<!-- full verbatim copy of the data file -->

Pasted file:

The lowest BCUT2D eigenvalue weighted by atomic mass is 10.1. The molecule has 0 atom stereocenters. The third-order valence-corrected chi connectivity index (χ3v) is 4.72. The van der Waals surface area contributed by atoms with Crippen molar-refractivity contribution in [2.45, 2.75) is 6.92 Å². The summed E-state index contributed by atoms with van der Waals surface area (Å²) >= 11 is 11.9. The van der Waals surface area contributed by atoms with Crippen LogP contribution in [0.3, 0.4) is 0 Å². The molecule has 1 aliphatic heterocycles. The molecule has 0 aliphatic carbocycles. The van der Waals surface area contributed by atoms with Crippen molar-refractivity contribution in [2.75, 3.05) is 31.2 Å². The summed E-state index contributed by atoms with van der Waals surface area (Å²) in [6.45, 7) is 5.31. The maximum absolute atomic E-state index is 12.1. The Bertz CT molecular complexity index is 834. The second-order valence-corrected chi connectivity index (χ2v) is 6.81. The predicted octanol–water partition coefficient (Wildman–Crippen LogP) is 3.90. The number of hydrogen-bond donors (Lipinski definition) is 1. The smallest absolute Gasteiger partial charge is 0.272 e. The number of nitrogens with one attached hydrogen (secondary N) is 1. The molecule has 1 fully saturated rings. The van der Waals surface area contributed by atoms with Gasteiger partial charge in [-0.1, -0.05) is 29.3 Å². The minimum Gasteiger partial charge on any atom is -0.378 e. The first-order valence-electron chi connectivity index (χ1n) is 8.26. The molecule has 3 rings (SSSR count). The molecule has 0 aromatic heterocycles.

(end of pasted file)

The lowest BCUT2D eigenvalue weighted by atomic mass is 10.1. The molecule has 0 atom stereocenters. The third-order valence-corrected chi connectivity index (χ3v) is 4.72. The van der Waals surface area contributed by atoms with Crippen molar-refractivity contribution in [2.45, 2.75) is 6.92 Å². The summed E-state index contributed by atoms with van der Waals surface area (Å²) >= 11 is 11.9. The van der Waals surface area contributed by atoms with Crippen LogP contribution in [0.3, 0.4) is 0 Å². The molecule has 1 aliphatic heterocycles. The molecule has 0 aliphatic carbocycles. The van der Waals surface area contributed by atoms with Crippen molar-refractivity contribution in [2.75, 3.05) is 31.2 Å². The summed E-state index contributed by atoms with van der Waals surface area (Å²) in [6.45, 7) is 5.31. The maximum absolute atomic E-state index is 12.1. The Bertz CT molecular complexity index is 834. The second-order valence-corrected chi connectivity index (χ2v) is 6.81. The predicted octanol–water partition coefficient (Wildman–Crippen LogP) is 3.90. The number of hydrogen-bond donors (Lipinski definition) is 1. The smallest absolute Gasteiger partial charge is 0.272 e. The number of nitrogens with one attached hydrogen (secondary N) is 1. The molecule has 1 fully saturated rings. The van der Waals surface area contributed by atoms with Gasteiger partial charge in [-0.1, -0.05) is 29.3 Å². The minimum Gasteiger partial charge on any atom is -0.378 e. The first-order valence-electron chi connectivity index (χ1n) is 8.26. The molecule has 3 rings (SSSR count). The molecule has 0 aromatic heterocycles.